Patients who were older, had macular splitting in the visual field before to surgery, and had significant hypotony (IOP 2 mmHg) on the first postoperative day (P=0.0246) were more likely to undergo "wipe-out."
Trabeculectomy with mitomycin C successfully lowers IOP in patients with advanced glaucoma over the short to medium term, according to an analysis of surgical outcome databases. Between one and seven years after trabeculectomy, the mean IOP of the 103 individuals included in the investigation was between 11.3 and 13.3mmHg.
85.2% of students at year five had IOPs under 16 mmHg. The majority of the twenty-eight individuals who reported a significant drop in acuity (2 lines of Snellen) did not have filtering surgery.
In a case series of 21 end-stage glaucoma patients who were monitored for three months following filtering surgery, IOP was effectively decreased and vision was retained without any instances of the "wipe-out" phenomena.
Early vision loss following glaucoma surgery in eyes with split fixation was prospectively evaluated, and it was discovered that early visual loss in advanced glaucoma is uncommon and typically results from reversible causes.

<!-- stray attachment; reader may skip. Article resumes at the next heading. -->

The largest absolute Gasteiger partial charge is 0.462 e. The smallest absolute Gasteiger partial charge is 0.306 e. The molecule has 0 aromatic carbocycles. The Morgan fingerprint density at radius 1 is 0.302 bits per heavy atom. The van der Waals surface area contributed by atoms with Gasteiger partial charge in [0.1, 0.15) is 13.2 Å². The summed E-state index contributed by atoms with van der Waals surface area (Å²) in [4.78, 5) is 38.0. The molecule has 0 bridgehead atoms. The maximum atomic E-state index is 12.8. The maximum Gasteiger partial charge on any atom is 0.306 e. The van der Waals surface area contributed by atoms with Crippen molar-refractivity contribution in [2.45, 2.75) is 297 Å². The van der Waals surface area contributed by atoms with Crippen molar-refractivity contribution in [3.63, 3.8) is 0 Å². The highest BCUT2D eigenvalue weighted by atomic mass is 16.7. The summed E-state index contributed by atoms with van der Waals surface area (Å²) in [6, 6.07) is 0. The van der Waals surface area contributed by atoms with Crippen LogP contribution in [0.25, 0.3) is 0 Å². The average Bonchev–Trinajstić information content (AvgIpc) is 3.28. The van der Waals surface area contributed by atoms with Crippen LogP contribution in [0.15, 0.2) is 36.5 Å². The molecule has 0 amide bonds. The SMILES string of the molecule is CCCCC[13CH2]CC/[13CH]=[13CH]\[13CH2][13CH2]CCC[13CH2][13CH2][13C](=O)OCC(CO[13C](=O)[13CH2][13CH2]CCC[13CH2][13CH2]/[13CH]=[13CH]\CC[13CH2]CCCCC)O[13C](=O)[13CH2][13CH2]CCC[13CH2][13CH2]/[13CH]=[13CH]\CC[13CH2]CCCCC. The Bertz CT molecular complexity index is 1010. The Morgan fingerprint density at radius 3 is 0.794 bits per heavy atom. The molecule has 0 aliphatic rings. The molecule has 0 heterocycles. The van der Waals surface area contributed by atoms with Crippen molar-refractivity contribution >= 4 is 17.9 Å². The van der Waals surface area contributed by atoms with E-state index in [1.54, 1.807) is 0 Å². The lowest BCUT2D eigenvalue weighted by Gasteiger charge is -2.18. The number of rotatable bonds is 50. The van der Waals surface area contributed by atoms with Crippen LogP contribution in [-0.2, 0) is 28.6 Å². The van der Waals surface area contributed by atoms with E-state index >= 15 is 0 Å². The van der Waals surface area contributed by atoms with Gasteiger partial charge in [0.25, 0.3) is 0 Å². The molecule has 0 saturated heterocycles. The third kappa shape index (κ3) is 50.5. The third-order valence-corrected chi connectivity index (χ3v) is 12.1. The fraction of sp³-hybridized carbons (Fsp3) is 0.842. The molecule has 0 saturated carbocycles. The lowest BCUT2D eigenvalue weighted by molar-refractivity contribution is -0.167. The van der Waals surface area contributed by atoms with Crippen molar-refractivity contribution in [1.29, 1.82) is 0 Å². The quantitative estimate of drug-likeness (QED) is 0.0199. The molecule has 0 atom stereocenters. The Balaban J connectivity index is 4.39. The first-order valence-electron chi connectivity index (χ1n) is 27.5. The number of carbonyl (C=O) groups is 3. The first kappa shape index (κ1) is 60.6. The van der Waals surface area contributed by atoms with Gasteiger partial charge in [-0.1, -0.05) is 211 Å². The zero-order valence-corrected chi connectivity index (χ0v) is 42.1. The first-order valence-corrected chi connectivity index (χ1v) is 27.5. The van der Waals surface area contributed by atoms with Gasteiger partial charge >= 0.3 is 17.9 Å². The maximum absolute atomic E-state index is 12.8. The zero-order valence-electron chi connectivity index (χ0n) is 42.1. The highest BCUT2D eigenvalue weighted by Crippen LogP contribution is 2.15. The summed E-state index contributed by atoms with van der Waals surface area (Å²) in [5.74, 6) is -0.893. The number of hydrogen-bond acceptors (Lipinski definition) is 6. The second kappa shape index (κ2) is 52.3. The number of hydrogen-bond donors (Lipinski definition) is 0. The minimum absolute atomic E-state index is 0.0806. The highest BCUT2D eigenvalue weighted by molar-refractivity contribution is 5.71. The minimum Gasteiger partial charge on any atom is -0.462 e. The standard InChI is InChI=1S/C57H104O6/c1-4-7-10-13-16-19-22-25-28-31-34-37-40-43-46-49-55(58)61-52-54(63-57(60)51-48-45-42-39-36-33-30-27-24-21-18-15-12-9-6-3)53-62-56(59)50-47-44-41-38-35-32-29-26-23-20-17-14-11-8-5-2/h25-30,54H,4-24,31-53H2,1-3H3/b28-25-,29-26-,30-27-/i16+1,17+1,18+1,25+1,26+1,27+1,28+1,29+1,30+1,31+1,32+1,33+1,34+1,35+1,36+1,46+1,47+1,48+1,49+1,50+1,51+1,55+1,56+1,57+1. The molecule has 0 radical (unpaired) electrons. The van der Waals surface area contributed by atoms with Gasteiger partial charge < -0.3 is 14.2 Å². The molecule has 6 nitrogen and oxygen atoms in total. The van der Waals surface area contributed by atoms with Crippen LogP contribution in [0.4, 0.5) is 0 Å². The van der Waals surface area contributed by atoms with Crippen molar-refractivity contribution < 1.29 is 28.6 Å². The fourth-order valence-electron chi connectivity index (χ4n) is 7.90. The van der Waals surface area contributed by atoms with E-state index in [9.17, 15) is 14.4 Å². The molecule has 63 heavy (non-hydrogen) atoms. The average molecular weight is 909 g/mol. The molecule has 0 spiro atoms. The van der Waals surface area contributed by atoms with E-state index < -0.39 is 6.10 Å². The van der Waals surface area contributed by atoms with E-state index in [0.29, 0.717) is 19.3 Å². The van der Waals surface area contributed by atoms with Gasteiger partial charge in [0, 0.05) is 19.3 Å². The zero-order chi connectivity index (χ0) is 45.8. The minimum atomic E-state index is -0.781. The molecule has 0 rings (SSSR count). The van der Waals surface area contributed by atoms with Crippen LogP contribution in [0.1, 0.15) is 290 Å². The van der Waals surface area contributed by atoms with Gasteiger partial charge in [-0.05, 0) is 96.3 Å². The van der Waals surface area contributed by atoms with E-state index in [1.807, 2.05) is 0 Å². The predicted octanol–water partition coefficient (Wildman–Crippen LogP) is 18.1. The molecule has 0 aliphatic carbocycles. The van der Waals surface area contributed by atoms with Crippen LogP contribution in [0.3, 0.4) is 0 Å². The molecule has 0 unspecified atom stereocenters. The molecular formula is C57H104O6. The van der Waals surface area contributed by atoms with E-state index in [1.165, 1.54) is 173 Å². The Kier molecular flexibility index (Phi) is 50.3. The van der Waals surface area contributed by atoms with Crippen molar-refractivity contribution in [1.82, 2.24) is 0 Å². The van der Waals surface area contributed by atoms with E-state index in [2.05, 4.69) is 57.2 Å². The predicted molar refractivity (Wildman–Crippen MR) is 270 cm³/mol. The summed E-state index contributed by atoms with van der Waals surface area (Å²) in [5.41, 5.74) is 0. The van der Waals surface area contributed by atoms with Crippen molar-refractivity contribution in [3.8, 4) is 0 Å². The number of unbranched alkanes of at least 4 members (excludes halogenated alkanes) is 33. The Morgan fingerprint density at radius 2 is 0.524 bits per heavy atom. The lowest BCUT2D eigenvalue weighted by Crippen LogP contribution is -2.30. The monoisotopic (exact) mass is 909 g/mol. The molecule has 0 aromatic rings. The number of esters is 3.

In this interventional group, there was no loss of central vision in any of the eyes. There were no surgically-induced changes in BCVA according to a clinical cohort research and meta-analysis examining the impact of glaucoma surgery (Baerveldt implant or trabeculectomy) on visual performance.
The scientists came to the conclusion that, after around 1.5 years, the benefit (long-term preservation of the visual field) of glaucoma surgery outweighed the cost (related loss of visual function).
According to the TAGS study, there was no sudden, inexplicable loss of vision following surgery, which excludes the possibility of a "wipe-out."
The trabeculectomy procedure did not result in significant vision loss, but two patients—one in each research arm—developed endophthalmitis. These patients received intravitreal antibiotic treatment and experienced good visual recovery.
The majority of reports of "wipe-out" after glaucoma surgery come from retrospective studies, according to Mr. King, and the phenomena is described differently in each study. However, the reported figures are small.